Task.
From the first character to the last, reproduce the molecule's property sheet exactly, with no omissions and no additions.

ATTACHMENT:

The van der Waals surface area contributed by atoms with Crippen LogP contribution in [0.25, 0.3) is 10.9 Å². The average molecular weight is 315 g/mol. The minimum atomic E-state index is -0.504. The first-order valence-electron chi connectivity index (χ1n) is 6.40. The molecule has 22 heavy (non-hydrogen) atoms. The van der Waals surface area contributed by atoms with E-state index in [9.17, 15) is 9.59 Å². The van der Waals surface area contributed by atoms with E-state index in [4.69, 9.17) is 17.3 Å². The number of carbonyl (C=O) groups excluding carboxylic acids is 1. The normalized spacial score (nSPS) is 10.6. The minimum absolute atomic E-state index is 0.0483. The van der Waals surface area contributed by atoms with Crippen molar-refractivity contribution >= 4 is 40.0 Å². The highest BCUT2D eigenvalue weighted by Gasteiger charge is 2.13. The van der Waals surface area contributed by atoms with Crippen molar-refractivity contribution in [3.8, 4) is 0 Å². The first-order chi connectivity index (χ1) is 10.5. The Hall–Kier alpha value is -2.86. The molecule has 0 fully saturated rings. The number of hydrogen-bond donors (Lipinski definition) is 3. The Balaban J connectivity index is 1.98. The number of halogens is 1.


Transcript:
The van der Waals surface area contributed by atoms with Crippen LogP contribution in [0.25, 0.3) is 10.9 Å². The average molecular weight is 315 g/mol. The minimum atomic E-state index is -0.504. The first-order valence-electron chi connectivity index (χ1n) is 6.40. The molecule has 22 heavy (non-hydrogen) atoms. The van der Waals surface area contributed by atoms with E-state index in [9.17, 15) is 9.59 Å². The van der Waals surface area contributed by atoms with E-state index in [4.69, 9.17) is 17.3 Å². The number of carbonyl (C=O) groups excluding carboxylic acids is 1. The normalized spacial score (nSPS) is 10.6. The minimum absolute atomic E-state index is 0.0483. The van der Waals surface area contributed by atoms with Crippen molar-refractivity contribution >= 4 is 40.0 Å². The highest BCUT2D eigenvalue weighted by Gasteiger charge is 2.13. The van der Waals surface area contributed by atoms with Crippen molar-refractivity contribution in [3.8, 4) is 0 Å². The first-order chi connectivity index (χ1) is 10.5. The Hall–Kier alpha value is -2.86. The molecule has 0 fully saturated rings. The number of hydrogen-bond donors (Lipinski definition) is 3. The Balaban J connectivity index is 1.98. The number of halogens is 1.